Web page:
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PostPosted: Thu Aug 22, 2013 1:18 pm 
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PaulEngr wrote:
1. Breakers are NOT an effective means of switching on a regular basis. They are rated for perhaps a few thousand cycles at most. Switches are rated for 10's if not hundreds of thousands of switching operations. Depending on load, you may or may not be better off with a lighting contactor. You could add a photo cell and save a little extra electricity for the extra cost, too.


Molded case breakers listed by UL as SWD have passed life testing and switching requirements similar to light switches for regular operation of fluorescent lighting, however the time frame 'regular' is not published.
Molded case breakers are rated for 1 fault at 100% (bolted) AIC level. They are rated for 50 operations at 6X. In between values are not defined

There operation of a molded case breaker vents 'arcing gases' into the panelboard enclosure. Many breaker designs have the venting towards the panelboard busbars.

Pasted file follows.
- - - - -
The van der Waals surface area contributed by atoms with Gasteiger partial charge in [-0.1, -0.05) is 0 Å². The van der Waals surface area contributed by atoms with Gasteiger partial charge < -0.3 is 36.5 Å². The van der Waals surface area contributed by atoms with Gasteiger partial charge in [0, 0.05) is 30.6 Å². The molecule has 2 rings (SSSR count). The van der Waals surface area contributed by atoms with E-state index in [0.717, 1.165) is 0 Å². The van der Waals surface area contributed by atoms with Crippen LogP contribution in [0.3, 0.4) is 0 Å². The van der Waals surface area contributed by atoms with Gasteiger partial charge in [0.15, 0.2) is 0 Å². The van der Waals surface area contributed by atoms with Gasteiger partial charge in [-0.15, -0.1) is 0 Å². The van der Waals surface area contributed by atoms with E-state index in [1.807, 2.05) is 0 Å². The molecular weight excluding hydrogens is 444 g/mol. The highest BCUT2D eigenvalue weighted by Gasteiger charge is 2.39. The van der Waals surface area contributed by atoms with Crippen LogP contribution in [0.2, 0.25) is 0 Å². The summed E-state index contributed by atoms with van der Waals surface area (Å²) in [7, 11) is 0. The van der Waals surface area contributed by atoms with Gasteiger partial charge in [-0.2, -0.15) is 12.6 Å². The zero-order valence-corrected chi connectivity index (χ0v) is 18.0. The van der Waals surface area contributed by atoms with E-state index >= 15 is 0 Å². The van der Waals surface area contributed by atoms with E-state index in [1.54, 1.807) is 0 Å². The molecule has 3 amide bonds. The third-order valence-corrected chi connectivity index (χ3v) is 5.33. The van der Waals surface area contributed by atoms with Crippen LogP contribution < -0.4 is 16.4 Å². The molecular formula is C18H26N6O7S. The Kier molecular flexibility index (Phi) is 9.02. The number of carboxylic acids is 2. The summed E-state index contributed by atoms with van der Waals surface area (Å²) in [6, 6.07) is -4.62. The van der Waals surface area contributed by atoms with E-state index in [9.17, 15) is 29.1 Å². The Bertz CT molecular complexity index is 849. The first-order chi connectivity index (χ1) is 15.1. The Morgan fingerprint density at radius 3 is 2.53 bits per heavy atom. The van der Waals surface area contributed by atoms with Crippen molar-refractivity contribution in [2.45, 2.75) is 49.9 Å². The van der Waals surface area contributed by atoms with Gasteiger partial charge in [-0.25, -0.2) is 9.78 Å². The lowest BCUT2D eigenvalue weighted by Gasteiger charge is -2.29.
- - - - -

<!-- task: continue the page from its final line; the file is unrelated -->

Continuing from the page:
In the late 80's UL revised its testing procedures to investigate mid-level fault interruption. Evidently some breaker designs did not vent gasses from medium level fault current 'fast enough' to prevent them from causing an arcing fault on the panelboard bus.


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PostPosted: Thu Aug 22, 2013 3:18 pm 

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Thanks for the responses, I incorrectly thought that there would be some sort of carbon vented which might cause lower dielectric. It sounds like the ONLY culprit here was the circuit breaker that was reset into a short.

AB 4 looks like a good resource- that's one document that I have yet to stumble across.

I just skimmed though UL 489 and it appears as if breakers 100A and smaller go though 6,000 operations under load. Doing the math assuming one on-off cycle per day it works out to be ~16 years. A bit of a surprise to me, the requirements for SWD breakers only add additional temperature tests. I guess the big question now is whether a SWD breaker that has been operated for more than 6,000 operations that is in otherwise good condition is still safe to use for switching. I know of some panels that have been used for switching that were installed around 1980.


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PostPosted: Thu Aug 22, 2013 5:20 pm 
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tim8282 wrote: